Artist Dianna Cohen shares some tough truths about plastic pollution in the ocean and in our lives — and some thoughts on how to free ourselves from the plastic gyre.
Dianna Cohen is the co-founder of the Plastic Pollution Coalition, a group that addresses the pervasive problem of plastic pollution. She was inspired to co-found the group by her work as an artist — because her chosen material is the ubiquitous plastic bag. She writes: “Having worked with the plastic bag as my primary material for the past fifteen years, all of the obvious references to recycling, first-world culture, class, high and low art give way to an almost formal process which reflects the unique flexibility of the medium.”
With the Plastic Pollution Coalition, she helps to raise awareness of ocean waste — the majority of which is nondegradable plastic — and everyday strategies to cut down the amount of plastic we use and throw away.
Underwater filmmaker Mike deGruy has spent decades looking intimately at the ocean. A consummate storyteller, he takes the stage at Mission Blue to share his awe and excitement — and his fears — about the blue heart of our planet.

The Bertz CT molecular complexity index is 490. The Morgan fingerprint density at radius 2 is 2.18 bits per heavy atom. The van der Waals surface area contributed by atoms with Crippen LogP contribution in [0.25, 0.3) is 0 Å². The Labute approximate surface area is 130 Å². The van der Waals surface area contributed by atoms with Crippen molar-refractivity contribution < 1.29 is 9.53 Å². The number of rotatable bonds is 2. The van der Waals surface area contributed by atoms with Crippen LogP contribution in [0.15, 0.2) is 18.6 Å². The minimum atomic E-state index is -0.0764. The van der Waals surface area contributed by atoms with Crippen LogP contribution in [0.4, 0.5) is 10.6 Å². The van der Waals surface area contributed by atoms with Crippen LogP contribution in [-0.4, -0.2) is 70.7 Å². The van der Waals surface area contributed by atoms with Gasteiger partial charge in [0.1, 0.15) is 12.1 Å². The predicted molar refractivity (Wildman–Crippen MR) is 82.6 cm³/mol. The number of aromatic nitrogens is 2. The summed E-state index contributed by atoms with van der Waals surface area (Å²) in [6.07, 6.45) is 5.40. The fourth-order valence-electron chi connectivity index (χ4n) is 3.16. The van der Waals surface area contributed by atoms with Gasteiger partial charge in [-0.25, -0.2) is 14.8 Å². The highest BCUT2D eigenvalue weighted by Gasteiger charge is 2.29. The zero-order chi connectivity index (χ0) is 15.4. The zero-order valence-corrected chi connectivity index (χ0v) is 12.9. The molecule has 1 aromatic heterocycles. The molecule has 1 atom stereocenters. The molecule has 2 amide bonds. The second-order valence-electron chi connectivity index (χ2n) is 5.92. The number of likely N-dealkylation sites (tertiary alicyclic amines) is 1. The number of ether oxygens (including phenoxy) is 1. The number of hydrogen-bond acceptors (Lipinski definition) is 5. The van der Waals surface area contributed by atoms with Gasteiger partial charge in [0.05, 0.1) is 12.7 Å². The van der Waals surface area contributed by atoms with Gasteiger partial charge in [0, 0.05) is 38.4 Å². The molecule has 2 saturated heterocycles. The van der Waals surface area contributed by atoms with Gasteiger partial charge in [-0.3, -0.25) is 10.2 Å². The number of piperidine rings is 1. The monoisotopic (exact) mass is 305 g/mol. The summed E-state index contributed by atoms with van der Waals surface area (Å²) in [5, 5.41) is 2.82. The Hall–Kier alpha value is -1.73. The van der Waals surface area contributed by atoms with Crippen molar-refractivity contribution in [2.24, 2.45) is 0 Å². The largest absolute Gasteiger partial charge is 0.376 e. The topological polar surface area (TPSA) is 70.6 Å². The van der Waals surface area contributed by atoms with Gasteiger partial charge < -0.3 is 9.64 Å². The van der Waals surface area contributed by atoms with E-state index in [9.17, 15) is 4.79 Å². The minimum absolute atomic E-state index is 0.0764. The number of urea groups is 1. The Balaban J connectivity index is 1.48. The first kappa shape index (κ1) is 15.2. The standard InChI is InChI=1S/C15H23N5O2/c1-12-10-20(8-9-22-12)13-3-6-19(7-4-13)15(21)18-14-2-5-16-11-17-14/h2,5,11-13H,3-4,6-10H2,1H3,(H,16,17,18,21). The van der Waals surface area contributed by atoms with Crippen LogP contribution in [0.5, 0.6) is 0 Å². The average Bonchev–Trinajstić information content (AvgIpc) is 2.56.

Rob Dunbar hunts for data on our climate from 12,000 years ago, finding clues inside ancient seabeds and corals and inside ice sheets. His work is vital in setting baselines for fixing our current climate — and in tracking the rise of deadly ocean acidification.
In the Gulf oil spill’s aftermath, Lisa Margonelli says drilling moratoriums and executive ousters make for good theater, but distract from the issue at its heart: our unrestrained oil consumption. She shares her bold plan to wean America off of oil — by confronting consumers with its real cost.
Capt. Charles Moore of the Algalita Marine Research Foundation first discovered the Great Pacific Garbage Patch — an endless floating waste of plastic trash. Now he’s drawing attention to the growing, choking problem of plastic debris in our seas
Break down the oil slick, keep it off the shores: that’s grounds for pumping toxic dispersant into the Gulf, say clean-up overseers. Susan Shaw shows evidence it’s sparing some beaches only at devastating cost to the health of the deep sea.
The Gulf oil spill dwarfs comprehension, but we know this much: it’s bad. Carl Safina scrapes out the facts in this blood-boiling cross-examination, arguing that the consequences will stretch far beyond the Gulf — and many so-called solutions are making the situation worse.